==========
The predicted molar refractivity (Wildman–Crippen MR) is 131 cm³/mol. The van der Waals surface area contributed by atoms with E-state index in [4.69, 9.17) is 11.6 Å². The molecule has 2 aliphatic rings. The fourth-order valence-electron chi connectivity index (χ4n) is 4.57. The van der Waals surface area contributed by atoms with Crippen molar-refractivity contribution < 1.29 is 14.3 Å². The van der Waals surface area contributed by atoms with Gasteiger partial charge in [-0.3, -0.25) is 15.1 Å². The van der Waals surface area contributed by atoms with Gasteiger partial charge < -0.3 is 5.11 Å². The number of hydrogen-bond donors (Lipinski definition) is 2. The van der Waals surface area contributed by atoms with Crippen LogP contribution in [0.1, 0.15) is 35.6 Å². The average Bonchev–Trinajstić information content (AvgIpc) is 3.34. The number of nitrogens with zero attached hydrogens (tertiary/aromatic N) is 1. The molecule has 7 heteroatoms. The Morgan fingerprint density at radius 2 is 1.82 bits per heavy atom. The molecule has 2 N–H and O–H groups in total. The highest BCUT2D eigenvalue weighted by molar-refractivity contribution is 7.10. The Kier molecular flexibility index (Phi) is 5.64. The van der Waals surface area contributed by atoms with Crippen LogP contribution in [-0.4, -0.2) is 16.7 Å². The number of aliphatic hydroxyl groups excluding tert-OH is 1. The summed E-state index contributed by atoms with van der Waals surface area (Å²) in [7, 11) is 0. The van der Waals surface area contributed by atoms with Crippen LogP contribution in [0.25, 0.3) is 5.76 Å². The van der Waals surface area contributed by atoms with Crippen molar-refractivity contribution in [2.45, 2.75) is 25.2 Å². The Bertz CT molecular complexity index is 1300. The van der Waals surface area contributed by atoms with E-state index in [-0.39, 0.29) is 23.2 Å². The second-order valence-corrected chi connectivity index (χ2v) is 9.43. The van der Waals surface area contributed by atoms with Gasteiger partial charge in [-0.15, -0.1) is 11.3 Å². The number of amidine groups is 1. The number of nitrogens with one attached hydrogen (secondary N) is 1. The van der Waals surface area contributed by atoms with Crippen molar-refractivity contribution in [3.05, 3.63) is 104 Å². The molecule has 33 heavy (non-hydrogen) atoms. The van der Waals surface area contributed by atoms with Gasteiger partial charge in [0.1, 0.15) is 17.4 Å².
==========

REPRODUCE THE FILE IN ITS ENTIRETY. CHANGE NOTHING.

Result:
The predicted molar refractivity (Wildman–Crippen MR) is 131 cm³/mol. The van der Waals surface area contributed by atoms with E-state index in [4.69, 9.17) is 11.6 Å². The molecule has 2 aliphatic rings. The fourth-order valence-electron chi connectivity index (χ4n) is 4.57. The van der Waals surface area contributed by atoms with Crippen molar-refractivity contribution < 1.29 is 14.3 Å². The van der Waals surface area contributed by atoms with Gasteiger partial charge in [-0.3, -0.25) is 15.1 Å². The van der Waals surface area contributed by atoms with Gasteiger partial charge < -0.3 is 5.11 Å². The number of hydrogen-bond donors (Lipinski definition) is 2. The van der Waals surface area contributed by atoms with Crippen LogP contribution in [0.1, 0.15) is 35.6 Å². The average Bonchev–Trinajstić information content (AvgIpc) is 3.34. The number of nitrogens with zero attached hydrogens (tertiary/aromatic N) is 1. The molecule has 7 heteroatoms. The Morgan fingerprint density at radius 2 is 1.82 bits per heavy atom. The molecule has 2 N–H and O–H groups in total. The highest BCUT2D eigenvalue weighted by molar-refractivity contribution is 7.10. The Kier molecular flexibility index (Phi) is 5.64. The van der Waals surface area contributed by atoms with Crippen LogP contribution in [-0.4, -0.2) is 16.7 Å². The number of aliphatic hydroxyl groups excluding tert-OH is 1. The summed E-state index contributed by atoms with van der Waals surface area (Å²) in [7, 11) is 0. The van der Waals surface area contributed by atoms with Crippen LogP contribution in [0.25, 0.3) is 5.76 Å². The van der Waals surface area contributed by atoms with Crippen molar-refractivity contribution in [2.45, 2.75) is 25.2 Å². The Bertz CT molecular complexity index is 1300. The van der Waals surface area contributed by atoms with E-state index in [-0.39, 0.29) is 23.2 Å². The second-order valence-corrected chi connectivity index (χ2v) is 9.43. The van der Waals surface area contributed by atoms with Gasteiger partial charge in [-0.15, -0.1) is 11.3 Å². The number of amidine groups is 1. The number of nitrogens with one attached hydrogen (secondary N) is 1. The van der Waals surface area contributed by atoms with Crippen molar-refractivity contribution in [3.05, 3.63) is 104 Å². The molecule has 33 heavy (non-hydrogen) atoms. The van der Waals surface area contributed by atoms with Gasteiger partial charge in [0.1, 0.15) is 17.4 Å².